Tornado Flattens Suburb Outside Oklahoma City, Kills Dozens

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A huge tornado with 200-m.p.h. (322 km/h) winds devastated the town of Moore, a suburb of Oklahoma City, on Monday afternoon. At least 24 people — including children — died in the disaster, according to the state medical examiner’s office. That number is expected to rise. Officials said search-and-rescue efforts would continue throughout the night.

— The Associated Press contributed to this report

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Moments of Hope in Oklahoma: One Photographer’s Story

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21 comments
mzfitzzy
mzfitzzy

This is my parents home and one of many amazing friends volunteering their time to help us.

Ju Neek
Ju Neek

It is indeed tragic that Natural Catastrophes take human lives. The suffering that is encountered worldwide because of wars, lawlessness, earthquakes, disease and such are increasing. But who can really bring an End to all suffering? The Bible says: "And in the days of those kings the God of heaven will set up a kingdom that will never be brought to ruin. And the kingdom itself will not be passed on to any other people. It will crush and put an end to all these kingdoms, and it itself will stand to times indefinite." (Daniel 2:44) Please consider the following for more info: http://www.jw.org/en/bible-teachings/questions/what-gods-kingdom-will-do/

malditoroedortv
malditoroedortv

Hopefully the storms do not directly affect poblacionai high concentration areas in the coming days. The mass of thunderstorms that went through the Heart of the Nation during the weekend and Monday, focused his wrath on Oklahoma City and Tulsa metropolitan area. Suburbs such as Moore were destroyed in the most dreadful and gigantic tornado that has devastated The Great Plains in History. Moore landscape is now like Hiroshima after the bomb, fortunately with no radiation. In 1999 another tornado crossed Moore (OK) on a path parallel and very close to yesterday's. View images and solidarity tweets on http://alturl.com/eobxn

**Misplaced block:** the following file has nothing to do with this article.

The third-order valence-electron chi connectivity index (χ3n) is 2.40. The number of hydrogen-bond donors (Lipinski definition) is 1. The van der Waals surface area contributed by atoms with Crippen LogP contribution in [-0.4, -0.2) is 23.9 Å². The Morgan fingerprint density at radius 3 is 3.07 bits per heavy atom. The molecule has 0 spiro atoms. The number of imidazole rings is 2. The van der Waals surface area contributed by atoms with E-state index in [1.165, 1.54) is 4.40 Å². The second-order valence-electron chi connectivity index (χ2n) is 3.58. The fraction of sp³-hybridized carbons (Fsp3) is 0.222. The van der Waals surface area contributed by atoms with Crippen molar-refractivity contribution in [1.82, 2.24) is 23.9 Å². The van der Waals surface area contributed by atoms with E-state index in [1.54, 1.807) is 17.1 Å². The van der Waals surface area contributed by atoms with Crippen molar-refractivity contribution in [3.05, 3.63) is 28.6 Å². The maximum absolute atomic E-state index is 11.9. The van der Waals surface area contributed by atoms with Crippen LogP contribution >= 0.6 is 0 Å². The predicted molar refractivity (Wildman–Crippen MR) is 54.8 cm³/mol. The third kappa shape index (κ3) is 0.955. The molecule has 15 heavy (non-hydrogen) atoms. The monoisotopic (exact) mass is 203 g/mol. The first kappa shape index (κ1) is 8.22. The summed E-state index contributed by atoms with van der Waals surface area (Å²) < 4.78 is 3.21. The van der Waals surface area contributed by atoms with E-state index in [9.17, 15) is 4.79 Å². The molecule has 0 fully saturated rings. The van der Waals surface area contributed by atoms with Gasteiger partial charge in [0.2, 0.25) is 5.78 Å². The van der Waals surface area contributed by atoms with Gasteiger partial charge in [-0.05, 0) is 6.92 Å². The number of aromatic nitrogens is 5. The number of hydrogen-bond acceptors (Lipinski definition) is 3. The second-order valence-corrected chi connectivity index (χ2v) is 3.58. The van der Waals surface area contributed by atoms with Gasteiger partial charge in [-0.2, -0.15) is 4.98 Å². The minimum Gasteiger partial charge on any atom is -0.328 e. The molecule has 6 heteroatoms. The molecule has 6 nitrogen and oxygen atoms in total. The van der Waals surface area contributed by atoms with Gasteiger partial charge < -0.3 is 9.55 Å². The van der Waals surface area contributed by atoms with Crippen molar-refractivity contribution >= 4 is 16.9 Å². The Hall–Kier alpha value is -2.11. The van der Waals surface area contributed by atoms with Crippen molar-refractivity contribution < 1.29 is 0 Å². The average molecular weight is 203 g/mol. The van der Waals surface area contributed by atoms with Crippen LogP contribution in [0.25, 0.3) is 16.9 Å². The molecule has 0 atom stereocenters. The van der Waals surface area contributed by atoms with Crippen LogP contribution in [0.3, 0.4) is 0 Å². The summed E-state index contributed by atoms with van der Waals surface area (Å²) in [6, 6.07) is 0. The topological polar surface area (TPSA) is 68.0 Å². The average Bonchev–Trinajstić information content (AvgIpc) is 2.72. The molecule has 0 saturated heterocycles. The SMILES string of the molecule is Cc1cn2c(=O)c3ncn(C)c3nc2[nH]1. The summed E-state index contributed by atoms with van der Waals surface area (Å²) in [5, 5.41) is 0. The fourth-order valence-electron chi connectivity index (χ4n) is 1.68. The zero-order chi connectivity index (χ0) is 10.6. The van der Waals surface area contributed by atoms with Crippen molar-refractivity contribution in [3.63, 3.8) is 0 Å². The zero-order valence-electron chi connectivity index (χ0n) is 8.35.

Anyway, most of people in Europe is now asking themselves about why americans houses are mainly builded in wood not in brick and concrete. What is the difference between brick and mortar buildings or cardboard and wood in case of tornado? In the link above there are a video with a brick house untouched and all around other houses absolutelly destroyed. Is a money question? Better to be buried under a wooden house? :-P

Raju Gindwani
Raju Gindwani

My deeply condolence for all the Tornado victims.

Ruth Alviola Posadas
Ruth Alviola Posadas

There's not enough prayers that we can say to all victims of the weather and to the nation as it is being besieged by forces of darkness.

MarciJonesBeck
MarciJonesBeck

Some of these houses were built years ago. My friend's parents lost their house that they have lived in for 31 years. Most of the wood homes are older. And no, it is not better to be buried under ANY house. MANY brick homes were destroyed as well, it all depended on the path of the tornado, NOT the type of house. It can go down one side of the street and hit one, and miss the one next door, hit another and then miss 5 more. It doesn't matter.

JonGibson
JonGibson

@MarciJonesBeck   The type, and shape of house, most certainly does matter.  Square or rectangular structures get knocked down, spherical ones don't.  There isn't any amount of natural wind that can knock a rebar reinforced dome down.

The 'it doesn't matter' falsehood is pretty much why people are still dying when the wind picks up...  

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